Put another way, if possession is nine-tenths of the law, and it is possessing the sea that a nation can draw sustenance from the sea, the presence is how a nation shows and maintains that possession. Design Requirements of Resource Protection Items not previously mentioned in bold type. Trade protection is a mission set which is both larger than Fishery Protection and Resource Protection, but at the same time more narrow. Furthermore, unlike the previous two mission sets there are just as definite advantages to using larger ships than OPVs for some operations, as there are definite advantages to using OPVs for them.
Before examining the capabilities required though it is probably best to define three of the missions, as whilst piracy and its resulting counter-piracy missions regularly make the press, counter-interdiction and Freedom of the Seas missions are not so frequent. Interdiction and Freedom of the Seas could be confused as the same mission, as both involve disruptions through trade — however, whilst Interdiction refers to undue checks being imposed or a targeted mission by a nation on a specific merchant vessel i. Due to these differences though the level of justifiable response or proportional response and international response can be very different as after all a Freedom of the Seas situation would most like generate a multi-national task force response and therefore require different things from the nation, so obviously require different things from its ships.
In the end for such operations it might well be in the future, depending upon the threat level judged sensible to have the OPV do the actual Freedom of the Seas demonstration or Counter-Interdiction while a larger vessel probably a destroyer as that would be most suitable due to its area air defence capability stands off to provide support.
This though is not the only role for which there are advantages on both sides. Counter-interdiction is arguably the most complicated mission, and one which has been a far more frequent occurrence than Freedom of the Seas. In the case of each of these nations, the policy has been weighed up and found to be advantageous — the problem though for other nations is how to prevent interdiction. Just as counter-interdiction is a role for OPVs, so is interdiction itself; primarily from the perspective of counter smuggling operations — the smaller size of an OPV in relation to other naval ships allowing it to get closer to shore to support its boats if a smuggling vessel tries to make a dash for it through shallow water.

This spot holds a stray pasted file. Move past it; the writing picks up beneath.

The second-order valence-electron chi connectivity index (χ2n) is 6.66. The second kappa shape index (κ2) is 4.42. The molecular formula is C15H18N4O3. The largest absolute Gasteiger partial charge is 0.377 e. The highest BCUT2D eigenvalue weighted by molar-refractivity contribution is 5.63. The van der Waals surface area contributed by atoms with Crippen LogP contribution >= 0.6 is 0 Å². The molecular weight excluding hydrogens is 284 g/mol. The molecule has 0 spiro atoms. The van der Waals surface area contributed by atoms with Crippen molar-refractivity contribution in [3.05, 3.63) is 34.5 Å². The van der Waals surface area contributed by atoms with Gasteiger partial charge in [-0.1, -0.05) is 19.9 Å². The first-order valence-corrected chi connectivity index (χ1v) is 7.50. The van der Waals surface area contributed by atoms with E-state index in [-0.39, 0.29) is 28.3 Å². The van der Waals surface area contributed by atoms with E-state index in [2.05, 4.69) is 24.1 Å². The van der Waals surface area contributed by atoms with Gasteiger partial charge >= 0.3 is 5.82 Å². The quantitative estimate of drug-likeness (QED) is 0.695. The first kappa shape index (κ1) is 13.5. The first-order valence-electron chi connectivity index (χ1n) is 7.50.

These though are principally or worst case scenario in terms of interdiction state-on-state issues, the other two pillars, navigation and counter-piracy, are of course non-state in origin. Figure 3 HMS Clyde on patrol in the South Atlantic[xxviii], often her and her crew are the only British presence for hundreds, if not thousands of miles; this is not an unusual situation for an OPV to find itself in and therefore has to be a principle consideration in their design.
Navigation, could seem a strange addition in the age of satellites capable of providing accurate measurements of a ships position down to the nearest meter anywhere on the globe. Unfortunately, not all ships have that technology; although such a state is becoming increasingly rare.
This might seem strange but in the oceanic choke points like the English Channel, Straits of Gibraltar, Strait of Malacca and Strait of Hormuz, there are so many ships that that the effect of leaving their lane would be much the same as a car driving the wrong way on a busy road — mayhem. Whether it is down to inaccurate navigation equipment, engine malfunction, steering difficulties or human factors, much the same as with cars on the road, the authorities have to resolve the issue.
This mission is exacting on a ship, it requires it to be powerful and strong so it can act as a tug if necessary, it needs to be able to operate in all weathers and sea states and its needs to be reliable so will need to have perhaps even more redundancy built into it that normal ships. Whether on the East or West Coasts of Africa, the Singapore Straits or further up into the Straits of Malacca or in the Caribbean piracy impacts on not just the way ships are operated, but costs of shipping insurance is increased, some shipping lines are turning to armed guards others using naval architecture — and all these costs will inevitably be passed on to consumers.
The role of OPVs in this is course obvious, they are not about tackling the causes of piracy whether that is economic weakness, greed or politics , but about providing a cost effective presence to deter potential pirates by raising the potential cost for them. Furthermore, OPVs are due to their more limited equipment, considerably less expensive to acquire, so for those nations which wish to not rely upon other nations to provide counter-piracy cover in their waters, they represent a more viable option than even perhaps a more war orientated small vessel such as a corvette.
Design Requirements of Trade Protection Items not previously mentioned in bold type. Border patrol, just as with land borders and air space, a nation has to patrol its maritime borders; such an action is enshrined in Fishery and Resource protection roles, but in reality is its own set of missions. Figure 5 Chinese Type Corvettes, the Chinese answer to the problems of maritime border patrol, well-armed, produced in large numbers and soon to feature ASW versions. Design Requirements of Border Patrol Items not previously mentioned in bold type.
Presence is about demonstrating a visible and most importantly ongoing commitment to a region, with the aim of promoting stability and protecting national interests. This is a mission which all naval ships are required to carry out, because by the nature of the presence mission, quantity becomes a quality of its own.